Latest Breastfeeding News Is Good for Formula Feeders Too

Add this to the list of things to deep fry your nerves, moms: The food choices you make for your infant, both in quality and method of delivery, may affect his dietary choices at age 6.

No pressure, really. 

According to a series of studies funded by the Centers for Disease Control and published in the journal Pediatrics, infant feeding patterns affect kids' dietary choices longer than anticipated. Children who breastfeed for longer periods tend to eat healthier at age 6. But there's something formula moms can do to give their kids a healthy edge, too. 


Researchers found that children whose parents introduced them to healthy foods between 6 months and 12 months ate better later on in life. They tracked the diets of about 1,500 6-year-olds, comparing their eating habits to those observed in a study that followed them until they turned 1.

Basically, when infants ate lots of fruits and vegetables, they still ate lots of them at age 6. If they were introduced to sugary drinks in infancy, their taste for them continued at age 6. Food preferences start really early.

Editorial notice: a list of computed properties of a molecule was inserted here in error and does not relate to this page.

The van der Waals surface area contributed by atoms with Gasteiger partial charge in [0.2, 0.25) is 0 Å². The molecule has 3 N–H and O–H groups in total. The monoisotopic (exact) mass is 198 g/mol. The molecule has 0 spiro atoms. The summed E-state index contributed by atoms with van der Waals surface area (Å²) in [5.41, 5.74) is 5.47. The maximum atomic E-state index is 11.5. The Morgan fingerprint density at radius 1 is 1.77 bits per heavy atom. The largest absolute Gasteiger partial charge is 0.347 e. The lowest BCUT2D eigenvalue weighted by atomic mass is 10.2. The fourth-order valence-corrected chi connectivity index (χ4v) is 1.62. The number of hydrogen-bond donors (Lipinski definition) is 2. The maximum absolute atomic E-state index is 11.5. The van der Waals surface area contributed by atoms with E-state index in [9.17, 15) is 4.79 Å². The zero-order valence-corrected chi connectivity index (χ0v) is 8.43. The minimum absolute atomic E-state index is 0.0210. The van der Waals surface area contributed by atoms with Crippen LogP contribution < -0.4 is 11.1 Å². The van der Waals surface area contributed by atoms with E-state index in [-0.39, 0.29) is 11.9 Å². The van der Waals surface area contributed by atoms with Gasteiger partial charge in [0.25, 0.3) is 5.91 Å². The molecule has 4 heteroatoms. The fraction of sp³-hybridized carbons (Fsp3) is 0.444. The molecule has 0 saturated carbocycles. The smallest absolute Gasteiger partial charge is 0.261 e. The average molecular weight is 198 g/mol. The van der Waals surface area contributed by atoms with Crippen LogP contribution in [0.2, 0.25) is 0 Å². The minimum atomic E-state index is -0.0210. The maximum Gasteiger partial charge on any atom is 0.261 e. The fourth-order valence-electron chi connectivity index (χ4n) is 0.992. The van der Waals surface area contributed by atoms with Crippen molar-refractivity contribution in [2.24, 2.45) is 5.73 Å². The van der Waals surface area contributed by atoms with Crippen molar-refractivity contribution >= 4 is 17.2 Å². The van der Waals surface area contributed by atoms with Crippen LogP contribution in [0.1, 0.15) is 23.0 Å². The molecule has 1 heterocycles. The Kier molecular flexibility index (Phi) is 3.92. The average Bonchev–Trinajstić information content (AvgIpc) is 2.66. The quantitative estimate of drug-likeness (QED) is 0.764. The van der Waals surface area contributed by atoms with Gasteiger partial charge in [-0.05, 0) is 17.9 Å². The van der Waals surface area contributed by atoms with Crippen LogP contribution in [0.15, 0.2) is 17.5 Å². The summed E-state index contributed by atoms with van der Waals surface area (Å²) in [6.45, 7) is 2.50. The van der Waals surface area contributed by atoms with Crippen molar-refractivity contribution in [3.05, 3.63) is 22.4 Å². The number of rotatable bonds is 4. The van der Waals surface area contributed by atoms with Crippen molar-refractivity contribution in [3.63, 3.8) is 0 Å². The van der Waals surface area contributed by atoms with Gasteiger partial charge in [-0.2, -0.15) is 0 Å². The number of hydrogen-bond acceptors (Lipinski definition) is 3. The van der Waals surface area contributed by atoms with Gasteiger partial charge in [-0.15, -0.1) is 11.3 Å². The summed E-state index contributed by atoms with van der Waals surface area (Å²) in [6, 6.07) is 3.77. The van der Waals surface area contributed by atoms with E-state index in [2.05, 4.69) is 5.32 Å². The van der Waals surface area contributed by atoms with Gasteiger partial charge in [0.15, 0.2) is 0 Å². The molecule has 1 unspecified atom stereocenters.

While breastfeeding has an added benefit when it comes to developing healthy eating patterns because it naturally exposes infants to a variety of flavors, the foods all moms introduce their kids to during infancy make a big difference.

The researchers suggest introducing a variety of fruits and vegetables by late infancy -- between 10 to 12 months old. It's important to keep trying as babies transition to table food. Sometimes it takes many attempts before a child develops a taste for a particular fruit or vegetable, but they usually will if you're persistent.

More from The Stir: 7 Signs Your Baby Is Ready for Solid Food

Contrary to popular belief, kids are not born with an overwhelming disdain for vegetables or desire for chicken nuggets. It's more of a learned behavior that moms can influence ... if we start early. 

Do you think the foods you gave your baby informed his or her palate?


Image via © Radius Images/Corbis

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